The total content of the other components is preferably, for example, 0.01% to 5% by mass, more preferably 0.5% to 2% by mass.

External Additive

The toner according to this exemplary embodiment may contain as an external additive various components such as inorganic particles (inorganic powders) and organic particles.

The external additive may be any type of external additive, and known external additives such as inorganic particles and organic particles may be used. Examples of external additives include inorganic particles such as silica, titania, alumina, cerium oxide, strontium titanate, calcium carbonate, magnesium carbonate, and calcium phosphate; metal soaps such as zinc stearate; and organic resin particles such as fluorine-containing resin particles, silica-containing resin particles, and nitrogen-containing resin particles.

The external additive may be surface-treated, depending on the purpose. For example, the external additive may be surface-treated with a hydrophobing agent such as a silane coupling agent, a titanium coupling agent, or silicone oil.

Toner Properties

The toner according to this exemplary embodiment preferably has a volume average particle size D50v of 2 to 8 μm or about 2 to about 8 μm, more preferably 3 to 6 μm or about 3 to about 6 μm. If the toner has a volume average particle size D50v of 2 μm or more, the toner may have high fluidity and therefore high chargeability. In addition, such a toner may have a narrow charge distribution and may thus be less likely to cause background fogging or to fall off a developing device. Furthermore, if the toner has a volume average particle size D50v of 2 μm or more, the toner may provide high cleanability. If the toner has a volume average particle size D50v of 8 μm or less, the toner may provide a sufficient image resolution to meet the high image quality requirements in recent years.

The toner according to this exemplary embodiment preferably has a volume average geometric size distribution GSDv of 1.0 to 1.3 or about 1.0 to about 1.3, more preferably 1.1 to 1.3 or about 1.1 to about 1.3, and even more preferably 1.15 to 1.24 or about 1.15 to about 1.24. If the volume average geometric size distribution GSDv falls within the above ranges, the toner may contain fewer coarse particles and fine particles and thus exhibit less aggregation, so that the toner may be less likely to cause charge defects and transfer defects. If the volume average geometric size distribution GSDv is 1.0 or more, the toner may provide high productivity.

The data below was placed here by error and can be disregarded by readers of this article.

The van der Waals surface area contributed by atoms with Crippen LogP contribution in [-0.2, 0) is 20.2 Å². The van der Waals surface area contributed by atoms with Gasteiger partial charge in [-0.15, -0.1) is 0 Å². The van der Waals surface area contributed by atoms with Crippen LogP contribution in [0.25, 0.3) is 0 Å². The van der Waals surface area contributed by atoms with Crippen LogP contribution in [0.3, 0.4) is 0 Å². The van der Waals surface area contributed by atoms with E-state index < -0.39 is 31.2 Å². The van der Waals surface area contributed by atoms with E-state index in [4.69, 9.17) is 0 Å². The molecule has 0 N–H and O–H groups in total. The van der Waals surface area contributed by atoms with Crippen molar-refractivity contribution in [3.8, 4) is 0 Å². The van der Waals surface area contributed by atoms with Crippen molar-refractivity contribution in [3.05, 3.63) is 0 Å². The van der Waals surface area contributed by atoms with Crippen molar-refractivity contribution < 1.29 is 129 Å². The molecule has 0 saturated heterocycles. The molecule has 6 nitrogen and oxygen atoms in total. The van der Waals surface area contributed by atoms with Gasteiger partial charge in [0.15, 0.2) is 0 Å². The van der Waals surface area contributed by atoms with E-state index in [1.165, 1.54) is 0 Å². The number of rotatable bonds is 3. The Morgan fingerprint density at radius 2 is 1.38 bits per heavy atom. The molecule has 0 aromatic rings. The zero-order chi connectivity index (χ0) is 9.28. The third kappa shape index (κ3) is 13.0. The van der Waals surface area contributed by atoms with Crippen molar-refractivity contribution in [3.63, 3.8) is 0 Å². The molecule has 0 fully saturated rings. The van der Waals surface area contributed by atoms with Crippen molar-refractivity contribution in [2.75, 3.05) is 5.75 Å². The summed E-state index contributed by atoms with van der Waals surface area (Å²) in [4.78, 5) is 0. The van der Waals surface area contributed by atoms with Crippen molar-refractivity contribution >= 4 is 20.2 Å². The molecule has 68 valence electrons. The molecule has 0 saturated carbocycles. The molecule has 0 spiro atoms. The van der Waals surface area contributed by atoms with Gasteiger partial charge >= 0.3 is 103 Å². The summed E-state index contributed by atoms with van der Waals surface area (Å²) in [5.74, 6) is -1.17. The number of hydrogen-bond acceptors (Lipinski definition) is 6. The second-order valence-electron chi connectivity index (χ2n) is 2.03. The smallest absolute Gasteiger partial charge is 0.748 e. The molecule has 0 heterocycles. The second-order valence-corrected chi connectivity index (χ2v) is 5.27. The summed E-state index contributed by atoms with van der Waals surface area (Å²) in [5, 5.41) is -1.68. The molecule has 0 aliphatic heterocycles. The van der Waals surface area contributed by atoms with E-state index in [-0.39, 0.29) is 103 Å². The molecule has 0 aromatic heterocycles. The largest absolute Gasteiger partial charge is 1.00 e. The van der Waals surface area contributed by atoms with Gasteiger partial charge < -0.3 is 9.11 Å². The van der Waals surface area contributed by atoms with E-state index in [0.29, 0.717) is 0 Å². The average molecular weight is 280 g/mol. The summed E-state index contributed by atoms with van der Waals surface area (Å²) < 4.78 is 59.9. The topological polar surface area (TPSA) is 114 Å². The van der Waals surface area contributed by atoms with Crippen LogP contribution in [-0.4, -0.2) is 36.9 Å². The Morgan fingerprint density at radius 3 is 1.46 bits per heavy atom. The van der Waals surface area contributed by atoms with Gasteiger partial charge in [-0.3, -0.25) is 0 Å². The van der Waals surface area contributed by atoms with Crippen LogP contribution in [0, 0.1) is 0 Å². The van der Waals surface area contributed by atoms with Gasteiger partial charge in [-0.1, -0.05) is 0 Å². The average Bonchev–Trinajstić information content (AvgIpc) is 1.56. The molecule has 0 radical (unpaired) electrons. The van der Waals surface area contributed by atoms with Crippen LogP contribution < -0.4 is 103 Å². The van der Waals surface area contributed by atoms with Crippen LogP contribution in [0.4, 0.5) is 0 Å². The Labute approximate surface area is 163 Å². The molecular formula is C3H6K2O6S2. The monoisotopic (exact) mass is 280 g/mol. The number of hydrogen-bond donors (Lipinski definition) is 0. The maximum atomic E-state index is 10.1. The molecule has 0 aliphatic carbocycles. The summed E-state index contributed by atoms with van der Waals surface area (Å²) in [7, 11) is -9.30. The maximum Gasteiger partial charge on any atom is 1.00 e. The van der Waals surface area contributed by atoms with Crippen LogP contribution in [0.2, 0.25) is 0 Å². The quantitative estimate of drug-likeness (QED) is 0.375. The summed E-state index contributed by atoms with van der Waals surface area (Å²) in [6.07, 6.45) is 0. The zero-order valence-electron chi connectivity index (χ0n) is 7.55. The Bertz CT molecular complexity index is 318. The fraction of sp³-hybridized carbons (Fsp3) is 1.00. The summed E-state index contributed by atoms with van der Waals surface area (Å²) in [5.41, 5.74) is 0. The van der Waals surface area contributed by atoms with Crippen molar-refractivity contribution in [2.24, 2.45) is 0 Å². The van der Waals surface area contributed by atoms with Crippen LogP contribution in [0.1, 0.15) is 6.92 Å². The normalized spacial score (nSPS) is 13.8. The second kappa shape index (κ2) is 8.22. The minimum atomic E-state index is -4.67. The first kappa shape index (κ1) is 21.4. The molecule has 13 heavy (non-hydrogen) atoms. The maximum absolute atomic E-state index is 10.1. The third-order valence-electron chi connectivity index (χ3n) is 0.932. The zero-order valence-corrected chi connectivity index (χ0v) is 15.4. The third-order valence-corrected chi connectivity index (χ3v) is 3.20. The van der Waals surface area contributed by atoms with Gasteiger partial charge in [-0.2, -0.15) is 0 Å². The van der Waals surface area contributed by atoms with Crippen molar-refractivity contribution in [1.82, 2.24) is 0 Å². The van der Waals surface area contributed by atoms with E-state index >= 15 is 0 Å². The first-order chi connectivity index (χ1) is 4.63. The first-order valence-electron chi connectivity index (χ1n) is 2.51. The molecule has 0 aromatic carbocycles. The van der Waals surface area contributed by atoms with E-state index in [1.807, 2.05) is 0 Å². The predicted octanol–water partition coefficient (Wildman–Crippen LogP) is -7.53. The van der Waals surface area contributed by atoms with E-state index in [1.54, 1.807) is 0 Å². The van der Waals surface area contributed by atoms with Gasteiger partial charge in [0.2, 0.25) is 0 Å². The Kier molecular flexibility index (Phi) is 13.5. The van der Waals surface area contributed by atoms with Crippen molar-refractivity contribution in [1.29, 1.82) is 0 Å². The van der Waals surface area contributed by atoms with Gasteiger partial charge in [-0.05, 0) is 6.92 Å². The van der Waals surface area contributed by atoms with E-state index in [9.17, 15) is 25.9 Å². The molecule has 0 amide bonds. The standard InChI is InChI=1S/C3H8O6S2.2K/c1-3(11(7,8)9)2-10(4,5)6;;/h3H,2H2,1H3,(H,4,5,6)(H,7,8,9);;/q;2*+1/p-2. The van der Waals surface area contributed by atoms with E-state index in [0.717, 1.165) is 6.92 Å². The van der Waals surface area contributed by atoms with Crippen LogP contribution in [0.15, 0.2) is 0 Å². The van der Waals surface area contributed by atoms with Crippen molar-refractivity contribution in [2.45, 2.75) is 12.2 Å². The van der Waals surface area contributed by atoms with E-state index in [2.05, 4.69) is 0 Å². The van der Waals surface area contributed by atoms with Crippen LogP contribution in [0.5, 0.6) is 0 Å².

The volume average particle size D50v and the volume average geometric size distribution GSDv are calculated from the particle size distribution of the toner measured using a Coulter Multisizer II (available from Beckman Coulter, Inc.) with an aperture diameter of 100 μm. The particle size distribution is measured after the toner is dispersed in an aqueous electrolyte solution (ISOTON aqueous solution) and is sonicated for 30 seconds or more.

The toner according to this exemplary embodiment preferably has a shape factor SF1 of 110 to 140 or about 110 to about 140, more preferably 115 to 135 or about 115 to about 135, and even more preferably 120 to 130 or about 120 to about 130. If the toner has a shape factor SF1 of 110 or more, it may be less likely to cause cleaning defects after transfer. If the toner has a shape factor SF1 of 140 or less, it may provide high transfer efficiency and image fineness, thus forming a high-quality image.

The shape factor SF1 is calculated by the following equation:
SF1=(ML2/A)×(π/4)×100
where ML is the maximum length (μm) of the toner, and A is the projected area (μm2) of the toner.

Specifically, the shape factor SF1 is calculated by converting a light micrograph or scanning electron micrograph of toner particles into numerical form using an image analyzer. For example, the shape factor SF1 is calculated as follows. A micrograph of toner particles dispersed over a glass slide is captured using a video camera and is fed to a LUZFX FT image analyzer (available from Nireco Corporation). The maximum lengths (ML) and projected areas (A) of 50 toner particles are measured, and the shape factors SF1 of the individual toner particles are calculated by the above equation and are averaged.

Method for Manufacturing Toner

The toner according to this exemplary embodiment may be manufactured by any method. For example, toner particles are prepared by a dry process such as pulverization or by a wet process such as aggregation coalescence or suspension polymerization, followed by adding an external additive to the toner particles to prepare a toner. For ease of shape control of the toner and to reduce the particle size and narrow the particle size distribution of the toner, aggregation coalescence and suspension polymerization are preferred, and aggregation coalescence is more preferred. A method for preparing a toner by aggregation coalescence will now be described.

For example, an aggregation coalescence process includes:

a step of preparing dispersions (such as a resin particle dispersion and a release agent dispersion) of the materials for forming the toner particles in a dispersion medium (dispersion-preparing step);

a step of mixing the above dispersions and adding an coagulant to the mixed dispersion to form aggregated particles containing the materials for forming the toner particles (aggregating step); and